Oct. 24, 2003
Scandals Turn Lyrical as "Cabaret" is Performed at UW-River Falls
Sex, drugs, and violence predominated Germany's street savvy youth in the 1920s. After World War I, Germany was in a state of desolation as the new government struggled to pay back restitutions of war.
The recent depression of today's economy is not unlike the postwar conditions of Germany. Today's youth seem to bounce back with increased vitality and optimism; however, in Germany, the kids' response to the bleakness and gloom was recklessness and experimentation. Among all the chaos and licentiousness emerged the word—Cabaret.
Since its premier in 1966, "Cabaret" has been a musical hit that explores this period of German history. It is sure to be another blockbuster after its premiere at the UW-River Falls, this November.
"Cabaret" will be performed at 8 p.m. on Nov. 6-8 and 12-15 in the Blanche Davis Theatre, located in Kleinpell Fine Arts Building. For tickets and information, contact the theatre box office at 715/-425-3114 or 800/-228-5423. Due to the nature of this play, it may only be appropriate for mature audiences.
Two love stories unfold in the midst of Germany's pre-Nazi apprehension and dismay. Into the stagnant city of Berlin, Germany, walks Clifford Bradshaw, played by sophomore Nate Messina, a speech communication major from Madison. As an average American, he finds an apartment where he tries to undertake the writing of a novel. The tale turns scandalous when he meets Sally Bowles, played by senior Meghan Olson, a speech communication major from Bloomer. Sally is an irrepressible young woman looking for a few laughs and a good time. Sally is a flirtatious performer who is self-involved and sexy. Cliff falls in love with her and they spend many nights together at the local cabaret. The cabaret is brimming with mystery and seduction. Their amusement comes to a screeching halt when Germany is taken over by Nazis. The young couple soon realizes that life is more than fun and games as Europe prepares itself for World War II.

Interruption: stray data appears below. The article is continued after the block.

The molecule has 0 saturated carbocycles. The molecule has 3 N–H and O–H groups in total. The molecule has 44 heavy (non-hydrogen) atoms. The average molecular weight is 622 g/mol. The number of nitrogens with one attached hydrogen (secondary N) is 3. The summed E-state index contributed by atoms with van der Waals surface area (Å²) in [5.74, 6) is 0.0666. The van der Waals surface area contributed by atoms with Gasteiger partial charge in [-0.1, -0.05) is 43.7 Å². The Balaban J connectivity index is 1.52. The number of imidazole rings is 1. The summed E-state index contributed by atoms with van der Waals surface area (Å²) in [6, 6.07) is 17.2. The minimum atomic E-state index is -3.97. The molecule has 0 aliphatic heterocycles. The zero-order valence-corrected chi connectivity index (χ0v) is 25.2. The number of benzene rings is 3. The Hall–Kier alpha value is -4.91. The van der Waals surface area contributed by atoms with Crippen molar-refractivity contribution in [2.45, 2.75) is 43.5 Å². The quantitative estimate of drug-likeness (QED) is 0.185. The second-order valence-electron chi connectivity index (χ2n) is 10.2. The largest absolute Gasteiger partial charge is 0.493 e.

The book, "Cabaret," written by Joe Masteroff, includes other characters, such as the Emcee, played by sophomore Mike McKay, a theatre arts major from Hibbing, Minn., and Ernst Ludwig, played by junior Bradley Jennings, a threatre arts and English major from Chetek. A second tale of desire involves Cliff's landlord, Fraulein Schneider, played by sophomore Sonja Baron, a music major from Brooklyn Park, Minn. Conflict erupts, within the framework of the Nazi movement, when she wants to marry a Jewish man, Herr Schultz, played by freshman Erik Olson, a music major from Hudson.
In addition to having some of the most memorable characters and a powerful story, "Cabaret" contains a number of classic musical selections including: "Wilkommen," "Don't Tell Mama," and of course, "Cabaret."
The play is directed by speech communication and theatre arts Professor Margaret Swanson. UW-RF student actors and actresses were auditioned in the first two weeks of the fall semester. Rehearsals have lasted for two months. Also helping in preparation for the upcoming event is the stage manager, senior June Berg, a theatre arts major from Sauk Rapids, Minn. Overseeing the design and creation of the set and costumes is Professor Robin Murray who is responsible for costuming, and Professor Kenneth Stofferahn, who is responsible for scenic design. The musical director is music department chair Professor Mike Roy, and choreographing the dances is Denise Baker, a theatre arts secondary education major from Hudson. The popular songs of "Cabaret" would not be heard without senior Kyle Gettelman, a theatre arts and agricultural education from Hartford. He is responsible for sound design.
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